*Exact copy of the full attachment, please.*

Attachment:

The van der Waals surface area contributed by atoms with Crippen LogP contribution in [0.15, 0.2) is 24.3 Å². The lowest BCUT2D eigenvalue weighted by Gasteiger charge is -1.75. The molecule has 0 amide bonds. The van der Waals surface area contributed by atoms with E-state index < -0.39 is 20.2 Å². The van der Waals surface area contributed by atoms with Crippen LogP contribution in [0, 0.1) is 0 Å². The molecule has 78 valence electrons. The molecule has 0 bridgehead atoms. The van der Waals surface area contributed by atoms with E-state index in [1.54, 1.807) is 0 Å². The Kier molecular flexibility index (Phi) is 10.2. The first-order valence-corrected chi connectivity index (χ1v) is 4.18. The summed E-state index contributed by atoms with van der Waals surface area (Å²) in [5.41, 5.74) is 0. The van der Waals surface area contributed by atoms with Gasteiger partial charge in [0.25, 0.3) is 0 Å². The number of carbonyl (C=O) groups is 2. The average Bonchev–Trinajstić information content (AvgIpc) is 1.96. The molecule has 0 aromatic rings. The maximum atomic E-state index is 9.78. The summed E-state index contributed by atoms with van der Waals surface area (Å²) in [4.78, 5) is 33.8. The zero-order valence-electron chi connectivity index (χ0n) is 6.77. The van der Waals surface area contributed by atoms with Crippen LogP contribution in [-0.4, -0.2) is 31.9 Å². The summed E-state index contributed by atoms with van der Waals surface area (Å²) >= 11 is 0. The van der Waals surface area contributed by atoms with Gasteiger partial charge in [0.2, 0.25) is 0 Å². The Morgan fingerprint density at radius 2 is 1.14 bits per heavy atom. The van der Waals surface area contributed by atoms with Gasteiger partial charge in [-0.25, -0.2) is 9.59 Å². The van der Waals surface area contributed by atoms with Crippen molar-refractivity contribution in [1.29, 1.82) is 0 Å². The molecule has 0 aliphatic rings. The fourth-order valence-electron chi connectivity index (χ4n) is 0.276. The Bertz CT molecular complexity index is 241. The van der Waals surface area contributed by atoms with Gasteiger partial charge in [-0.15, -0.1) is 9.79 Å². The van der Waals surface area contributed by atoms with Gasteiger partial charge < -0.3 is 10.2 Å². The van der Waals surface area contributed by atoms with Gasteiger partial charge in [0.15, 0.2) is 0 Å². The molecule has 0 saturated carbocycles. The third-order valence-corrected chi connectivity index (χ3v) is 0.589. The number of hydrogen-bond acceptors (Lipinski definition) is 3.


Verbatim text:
The van der Waals surface area contributed by atoms with Crippen LogP contribution in [0.15, 0.2) is 24.3 Å². The lowest BCUT2D eigenvalue weighted by Gasteiger charge is -1.75. The molecule has 0 amide bonds. The van der Waals surface area contributed by atoms with E-state index < -0.39 is 20.2 Å². The van der Waals surface area contributed by atoms with Crippen LogP contribution in [0, 0.1) is 0 Å². The molecule has 78 valence electrons. The molecule has 0 bridgehead atoms. The van der Waals surface area contributed by atoms with E-state index in [1.54, 1.807) is 0 Å². The Kier molecular flexibility index (Phi) is 10.2. The first-order valence-corrected chi connectivity index (χ1v) is 4.18. The summed E-state index contributed by atoms with van der Waals surface area (Å²) in [5.41, 5.74) is 0. The van der Waals surface area contributed by atoms with Gasteiger partial charge in [0.25, 0.3) is 0 Å². The number of carbonyl (C=O) groups is 2. The average Bonchev–Trinajstić information content (AvgIpc) is 1.96. The molecule has 0 aromatic rings. The maximum atomic E-state index is 9.78. The summed E-state index contributed by atoms with van der Waals surface area (Å²) in [4.78, 5) is 33.8. The zero-order valence-electron chi connectivity index (χ0n) is 6.77. The van der Waals surface area contributed by atoms with Crippen LogP contribution in [-0.4, -0.2) is 31.9 Å². The summed E-state index contributed by atoms with van der Waals surface area (Å²) >= 11 is 0. The van der Waals surface area contributed by atoms with Gasteiger partial charge in [0.2, 0.25) is 0 Å². The Morgan fingerprint density at radius 2 is 1.14 bits per heavy atom. The van der Waals surface area contributed by atoms with Gasteiger partial charge in [-0.25, -0.2) is 9.59 Å². The van der Waals surface area contributed by atoms with Crippen molar-refractivity contribution in [1.29, 1.82) is 0 Å². The molecule has 0 aliphatic rings. The fourth-order valence-electron chi connectivity index (χ4n) is 0.276. The Bertz CT molecular complexity index is 241. The van der Waals surface area contributed by atoms with Gasteiger partial charge in [-0.15, -0.1) is 9.79 Å². The van der Waals surface area contributed by atoms with Gasteiger partial charge < -0.3 is 10.2 Å². The van der Waals surface area contributed by atoms with Gasteiger partial charge in [0.15, 0.2) is 0 Å². The molecule has 0 saturated carbocycles. The third-order valence-corrected chi connectivity index (χ3v) is 0.589. The number of hydrogen-bond acceptors (Lipinski definition) is 3.